The need for a broader coalition
Apart from domestic adjustments, the EU and the US need to sort out a few things bilaterally. For a broader multilateral democratic digital governance coalition to take shape, it would be ideal if they could remove the most obvious transatlantic digital policy stumbling blocks sooner than later – by finding a rights-respecting way to restore transatlantic data transfers after the European Court of Justice struck down the Privacy Shield agreement, and by finding a compromise within the OECD on digital taxation. They can revive what used to be the most promising part of the failed TTIP negotiations – a dialogue on aligning industrial standards for emerging technologies. The European Commission’s proposed EU-US Trade and Technology Council could be the right place for that.
A broader coalition among democracies would seek to establish and coordinate multilateral export controls for critical technologies, investment screening and other measures to protect national digital infrastructures. It would identify areas to pursue research and commercial cooperation – within the realistic limitations of competition within such a group over IP and talent.
But apart from security and competition, it would focus on a positive agenda around values such as sustainability, inclusion, democracy and human rights, for example by seeking to shape value-guided rules for emerging technologies such as Artificial Intelligence (AI) in the OECD, G20 or other forums.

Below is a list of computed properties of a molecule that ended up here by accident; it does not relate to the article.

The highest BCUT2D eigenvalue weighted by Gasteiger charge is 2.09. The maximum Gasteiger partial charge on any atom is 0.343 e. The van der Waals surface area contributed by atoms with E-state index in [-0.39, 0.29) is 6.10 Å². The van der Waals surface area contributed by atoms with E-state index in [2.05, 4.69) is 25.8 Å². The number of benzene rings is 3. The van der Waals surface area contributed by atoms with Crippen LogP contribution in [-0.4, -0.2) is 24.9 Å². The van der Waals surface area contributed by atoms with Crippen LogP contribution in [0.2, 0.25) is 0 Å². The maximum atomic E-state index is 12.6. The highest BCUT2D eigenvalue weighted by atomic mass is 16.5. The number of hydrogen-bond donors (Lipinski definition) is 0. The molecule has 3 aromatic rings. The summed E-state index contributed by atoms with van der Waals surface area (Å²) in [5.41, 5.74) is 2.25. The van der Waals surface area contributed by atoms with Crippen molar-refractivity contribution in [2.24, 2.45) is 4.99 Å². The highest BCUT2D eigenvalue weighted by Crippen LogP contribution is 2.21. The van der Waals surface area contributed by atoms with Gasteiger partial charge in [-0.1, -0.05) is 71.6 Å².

Differences in domestic laws or regulations should not be insurmountable obstacles, as long as the partners can agree on procedural elements to ensure the democratic legitimacy of digital governance structures. Transparency, accountability and legal redress would be core elements of such legitimacy.
Very importantly, the democratic coalition would have to open the conversation beyond an exclusive circle once known as “the West.” Its members would have to demonstrate that its alternative connectivity offerings to low- and middle-income countries are buffered by higher ethical standards than China’s. They would have to ensure that digital trade agreements such as the one currently under negotiation by 80 WTO members under the Joint Statement Initiative give others the space they need to carve out their own digital sovereignty. Developing and emerging economies have to be a part of the discussions over what an inclusive, democratic, sustainable and rights-based digital sphere should look like – and how much they are willing to trust a powerful coalition of “techno-democracies” over China.